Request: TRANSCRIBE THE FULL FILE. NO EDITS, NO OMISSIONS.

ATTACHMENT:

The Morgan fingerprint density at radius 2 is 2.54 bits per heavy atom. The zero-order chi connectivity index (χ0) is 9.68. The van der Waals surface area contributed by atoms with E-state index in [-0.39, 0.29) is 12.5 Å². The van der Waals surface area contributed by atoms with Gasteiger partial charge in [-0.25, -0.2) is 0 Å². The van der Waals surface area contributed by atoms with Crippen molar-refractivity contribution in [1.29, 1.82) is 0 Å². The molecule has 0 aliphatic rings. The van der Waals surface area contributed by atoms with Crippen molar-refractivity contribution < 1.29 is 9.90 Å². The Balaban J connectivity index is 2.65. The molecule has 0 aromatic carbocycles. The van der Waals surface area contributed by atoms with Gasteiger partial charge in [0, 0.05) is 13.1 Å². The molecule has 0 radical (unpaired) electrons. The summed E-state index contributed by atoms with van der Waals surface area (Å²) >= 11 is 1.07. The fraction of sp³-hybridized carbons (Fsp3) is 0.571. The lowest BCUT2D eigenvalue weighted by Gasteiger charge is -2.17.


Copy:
The Morgan fingerprint density at radius 2 is 2.54 bits per heavy atom. The zero-order chi connectivity index (χ0) is 9.68. The van der Waals surface area contributed by atoms with E-state index in [-0.39, 0.29) is 12.5 Å². The van der Waals surface area contributed by atoms with Gasteiger partial charge in [-0.25, -0.2) is 0 Å². The van der Waals surface area contributed by atoms with Crippen molar-refractivity contribution in [1.29, 1.82) is 0 Å². The molecule has 0 aliphatic rings. The van der Waals surface area contributed by atoms with Crippen molar-refractivity contribution < 1.29 is 9.90 Å². The Balaban J connectivity index is 2.65. The molecule has 0 aromatic carbocycles. The van der Waals surface area contributed by atoms with Gasteiger partial charge in [0, 0.05) is 13.1 Å². The molecule has 0 radical (unpaired) electrons. The summed E-state index contributed by atoms with van der Waals surface area (Å²) >= 11 is 1.07. The fraction of sp³-hybridized carbons (Fsp3) is 0.571. The lowest BCUT2D eigenvalue weighted by Gasteiger charge is -2.17.